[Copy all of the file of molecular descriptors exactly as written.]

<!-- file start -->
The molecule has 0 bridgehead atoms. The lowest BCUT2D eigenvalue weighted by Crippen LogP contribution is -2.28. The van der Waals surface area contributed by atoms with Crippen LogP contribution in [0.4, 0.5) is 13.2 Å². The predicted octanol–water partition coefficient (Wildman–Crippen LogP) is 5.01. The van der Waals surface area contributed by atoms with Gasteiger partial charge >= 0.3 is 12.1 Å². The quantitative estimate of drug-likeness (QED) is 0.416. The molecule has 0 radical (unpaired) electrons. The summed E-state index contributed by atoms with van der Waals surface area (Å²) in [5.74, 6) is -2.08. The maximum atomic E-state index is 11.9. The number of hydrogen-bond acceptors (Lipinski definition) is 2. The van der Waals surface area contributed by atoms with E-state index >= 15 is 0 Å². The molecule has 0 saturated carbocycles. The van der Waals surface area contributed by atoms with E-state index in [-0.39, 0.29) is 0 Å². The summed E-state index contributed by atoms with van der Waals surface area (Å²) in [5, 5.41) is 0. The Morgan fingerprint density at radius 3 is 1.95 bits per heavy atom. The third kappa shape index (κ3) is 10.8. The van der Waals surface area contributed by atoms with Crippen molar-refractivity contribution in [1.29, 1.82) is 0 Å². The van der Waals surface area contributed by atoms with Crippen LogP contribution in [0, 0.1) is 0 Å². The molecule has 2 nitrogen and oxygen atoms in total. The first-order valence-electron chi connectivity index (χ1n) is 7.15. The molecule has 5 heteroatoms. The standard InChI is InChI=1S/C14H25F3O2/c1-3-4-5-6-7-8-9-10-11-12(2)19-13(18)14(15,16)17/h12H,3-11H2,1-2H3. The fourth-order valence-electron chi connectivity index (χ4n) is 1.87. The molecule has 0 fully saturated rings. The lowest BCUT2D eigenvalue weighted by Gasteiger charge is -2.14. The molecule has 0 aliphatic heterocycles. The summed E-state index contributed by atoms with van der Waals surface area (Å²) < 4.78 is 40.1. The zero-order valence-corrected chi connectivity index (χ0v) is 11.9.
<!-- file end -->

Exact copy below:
The molecule has 0 bridgehead atoms. The lowest BCUT2D eigenvalue weighted by Crippen LogP contribution is -2.28. The van der Waals surface area contributed by atoms with Crippen LogP contribution in [0.4, 0.5) is 13.2 Å². The predicted octanol–water partition coefficient (Wildman–Crippen LogP) is 5.01. The van der Waals surface area contributed by atoms with Gasteiger partial charge >= 0.3 is 12.1 Å². The quantitative estimate of drug-likeness (QED) is 0.416. The molecule has 0 radical (unpaired) electrons. The summed E-state index contributed by atoms with van der Waals surface area (Å²) in [5.74, 6) is -2.08. The maximum atomic E-state index is 11.9. The number of hydrogen-bond acceptors (Lipinski definition) is 2. The van der Waals surface area contributed by atoms with E-state index >= 15 is 0 Å². The molecule has 0 saturated carbocycles. The van der Waals surface area contributed by atoms with E-state index in [-0.39, 0.29) is 0 Å². The summed E-state index contributed by atoms with van der Waals surface area (Å²) in [5, 5.41) is 0. The Morgan fingerprint density at radius 3 is 1.95 bits per heavy atom. The third kappa shape index (κ3) is 10.8. The van der Waals surface area contributed by atoms with Crippen molar-refractivity contribution in [1.29, 1.82) is 0 Å². The van der Waals surface area contributed by atoms with Crippen LogP contribution in [0, 0.1) is 0 Å². The molecule has 2 nitrogen and oxygen atoms in total. The first-order valence-electron chi connectivity index (χ1n) is 7.15. The molecule has 5 heteroatoms. The standard InChI is InChI=1S/C14H25F3O2/c1-3-4-5-6-7-8-9-10-11-12(2)19-13(18)14(15,16)17/h12H,3-11H2,1-2H3. The fourth-order valence-electron chi connectivity index (χ4n) is 1.87. The molecule has 0 fully saturated rings. The lowest BCUT2D eigenvalue weighted by Gasteiger charge is -2.14. The molecule has 0 aliphatic heterocycles. The summed E-state index contributed by atoms with van der Waals surface area (Å²) < 4.78 is 40.1. The zero-order valence-corrected chi connectivity index (χ0v) is 11.9.